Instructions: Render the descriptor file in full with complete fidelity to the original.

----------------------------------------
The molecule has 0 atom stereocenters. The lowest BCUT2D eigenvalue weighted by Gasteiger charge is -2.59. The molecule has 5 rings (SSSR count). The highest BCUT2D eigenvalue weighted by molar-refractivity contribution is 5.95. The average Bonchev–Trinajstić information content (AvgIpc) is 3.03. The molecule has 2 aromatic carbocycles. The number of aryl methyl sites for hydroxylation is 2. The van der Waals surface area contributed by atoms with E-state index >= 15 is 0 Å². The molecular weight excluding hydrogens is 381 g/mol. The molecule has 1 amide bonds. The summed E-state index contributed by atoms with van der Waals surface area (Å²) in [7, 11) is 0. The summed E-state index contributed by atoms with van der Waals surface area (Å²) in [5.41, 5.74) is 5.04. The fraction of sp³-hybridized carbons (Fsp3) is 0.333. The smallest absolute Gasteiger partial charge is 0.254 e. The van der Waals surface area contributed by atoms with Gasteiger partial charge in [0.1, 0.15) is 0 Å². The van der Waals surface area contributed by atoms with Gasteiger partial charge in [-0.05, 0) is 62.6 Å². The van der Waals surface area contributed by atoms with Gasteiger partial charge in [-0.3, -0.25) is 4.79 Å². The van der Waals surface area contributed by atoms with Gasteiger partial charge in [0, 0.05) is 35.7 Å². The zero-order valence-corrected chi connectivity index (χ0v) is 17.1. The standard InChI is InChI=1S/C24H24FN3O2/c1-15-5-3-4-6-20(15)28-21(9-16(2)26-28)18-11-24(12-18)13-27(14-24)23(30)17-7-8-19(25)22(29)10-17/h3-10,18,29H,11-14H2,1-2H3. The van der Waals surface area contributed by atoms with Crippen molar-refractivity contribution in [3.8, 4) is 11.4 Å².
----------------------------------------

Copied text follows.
The molecule has 0 atom stereocenters. The lowest BCUT2D eigenvalue weighted by Gasteiger charge is -2.59. The molecule has 5 rings (SSSR count). The highest BCUT2D eigenvalue weighted by molar-refractivity contribution is 5.95. The average Bonchev–Trinajstić information content (AvgIpc) is 3.03. The molecule has 2 aromatic carbocycles. The number of aryl methyl sites for hydroxylation is 2. The van der Waals surface area contributed by atoms with E-state index >= 15 is 0 Å². The molecular weight excluding hydrogens is 381 g/mol. The molecule has 1 amide bonds. The summed E-state index contributed by atoms with van der Waals surface area (Å²) in [7, 11) is 0. The summed E-state index contributed by atoms with van der Waals surface area (Å²) in [5.41, 5.74) is 5.04. The fraction of sp³-hybridized carbons (Fsp3) is 0.333. The smallest absolute Gasteiger partial charge is 0.254 e. The van der Waals surface area contributed by atoms with Gasteiger partial charge in [0.1, 0.15) is 0 Å². The van der Waals surface area contributed by atoms with Gasteiger partial charge in [-0.05, 0) is 62.6 Å². The van der Waals surface area contributed by atoms with Gasteiger partial charge in [-0.3, -0.25) is 4.79 Å². The van der Waals surface area contributed by atoms with Gasteiger partial charge in [0, 0.05) is 35.7 Å². The zero-order valence-corrected chi connectivity index (χ0v) is 17.1. The standard InChI is InChI=1S/C24H24FN3O2/c1-15-5-3-4-6-20(15)28-21(9-16(2)26-28)18-11-24(12-18)13-27(14-24)23(30)17-7-8-19(25)22(29)10-17/h3-10,18,29H,11-14H2,1-2H3. The van der Waals surface area contributed by atoms with Crippen molar-refractivity contribution in [3.8, 4) is 11.4 Å².